Dr. Mona Blog: Osteoporosis – The Silent Disease - New York News

Dr. Mona Blog: Osteoporosis – The Silent Disease

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By Dr. Mona Khanna, FOX 32 News medical contributor

Chicago area flooding wasn't the only big story that came out of the Windy City this week. "The 2010 Burden of Osteoporosis and Low Bone Mass among Residents of the U.S. Age 50 and Older" study was released here at the Interdisciplinary Symposium on Osteoporosis.

I was privileged to serve an a panel launching the Symposium with experts in aging and health – Barbara Hannah Grufferman, the energetic author of The Best of Everything After 50, Dr Murray Favus who treats patients with bone diseases at the University of Chicago and Dr Karen Kemmis, a New York-based physical therapist who stressed the importance of exercise to build bone.

You might be surprised to learn the report states that, although the greatest absolute number of people suffering from low bone mass are Caucasian-American, Mexican-Americans are one of the highest risk racial/ethnic group. All in all, more than 55 million U.S. adults have low bone mass, which puts them at risk for broken bones. These broken bones, or fractures, occur most often in the hip, back and wrist. A hip fracture foreshadows gloom and doom -- sadly, more than 20% of these elderly patients will die within one year. Bone density tests of the hip or spine can diagnose low bone mass. Osteoporosis is the most severe type of low bone mass.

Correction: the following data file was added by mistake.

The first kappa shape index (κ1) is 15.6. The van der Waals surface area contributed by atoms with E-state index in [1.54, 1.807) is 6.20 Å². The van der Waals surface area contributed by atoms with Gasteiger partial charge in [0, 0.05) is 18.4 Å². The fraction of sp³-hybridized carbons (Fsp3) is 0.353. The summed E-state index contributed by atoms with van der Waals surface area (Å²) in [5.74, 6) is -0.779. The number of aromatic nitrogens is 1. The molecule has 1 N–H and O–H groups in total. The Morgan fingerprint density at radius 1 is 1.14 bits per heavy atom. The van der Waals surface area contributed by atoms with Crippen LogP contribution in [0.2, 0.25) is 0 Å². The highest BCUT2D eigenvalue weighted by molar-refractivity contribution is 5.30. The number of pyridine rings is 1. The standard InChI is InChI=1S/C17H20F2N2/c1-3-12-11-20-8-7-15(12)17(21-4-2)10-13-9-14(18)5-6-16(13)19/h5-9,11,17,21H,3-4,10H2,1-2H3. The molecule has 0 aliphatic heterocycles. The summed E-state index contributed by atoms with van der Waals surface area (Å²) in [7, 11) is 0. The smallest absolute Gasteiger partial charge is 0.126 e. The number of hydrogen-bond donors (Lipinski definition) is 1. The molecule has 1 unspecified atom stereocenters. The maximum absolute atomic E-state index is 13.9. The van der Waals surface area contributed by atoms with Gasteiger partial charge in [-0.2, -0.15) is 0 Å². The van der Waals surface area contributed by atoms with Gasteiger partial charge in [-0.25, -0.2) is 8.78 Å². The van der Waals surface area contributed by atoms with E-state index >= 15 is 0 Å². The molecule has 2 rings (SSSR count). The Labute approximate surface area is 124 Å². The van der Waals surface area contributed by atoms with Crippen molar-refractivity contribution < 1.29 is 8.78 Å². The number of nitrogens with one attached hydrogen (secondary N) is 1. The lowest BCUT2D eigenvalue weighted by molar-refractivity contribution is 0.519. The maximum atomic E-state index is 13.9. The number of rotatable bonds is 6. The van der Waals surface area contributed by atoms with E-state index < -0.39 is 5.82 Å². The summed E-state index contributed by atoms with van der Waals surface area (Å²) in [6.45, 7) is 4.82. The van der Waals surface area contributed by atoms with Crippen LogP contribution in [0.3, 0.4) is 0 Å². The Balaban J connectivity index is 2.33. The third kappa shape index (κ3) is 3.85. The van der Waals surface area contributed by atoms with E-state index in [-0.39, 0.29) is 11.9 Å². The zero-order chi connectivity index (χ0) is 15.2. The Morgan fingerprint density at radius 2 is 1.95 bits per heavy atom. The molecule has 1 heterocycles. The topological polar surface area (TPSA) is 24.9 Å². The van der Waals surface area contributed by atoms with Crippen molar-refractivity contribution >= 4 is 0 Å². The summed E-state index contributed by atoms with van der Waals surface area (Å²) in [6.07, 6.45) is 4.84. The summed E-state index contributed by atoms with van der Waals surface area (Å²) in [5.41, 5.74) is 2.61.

Risk factors for low bone mass include age older than 50, menopause (surgical or natural), a petite frame, family history, a history of bone fractures, excessive alcohol use, smoking, sedentary lifestyle, some medications and medical conditions, excess protein, sodium and caffeine, and inadequate intake of fruits, vegetables, calcium and Vitamin D.

It's never too late – or too early! – to do something to prevent and treat low bone mass. Weight-bearing exercises, muscle-strengthening exercises, eating a diet rich in calcium and Vitamin D (yes, that includes ice cream, but in moderation…) and considering hormone-replacement therapy are all important tools.

Don't forget that about 20% of patients with low bone mass are men, so it's important to dispel the myth that osteoporosis is just a woman's disease. It's estimated that by 2030, more than 75 million of U.S. adults will have low bone mass.

A recent study in the Journal of Clinical Endocrinology & Metabolism found that simple reminders about the risk of fractures with low bone mass prevented fractures and improved quality of life. After all, a broken bone, especially in our older years, is not easy to deal with. SO, consider this blog your reminder! Get checked, get your parents checked and incorporate some of the preventive tools mentioned above in your daily life.

The Symposium was hosted by Washington, D.C.-based National Osteoporosis Foundation (NOF.org, @osteoporosisNOF), a first line resource for bone information.

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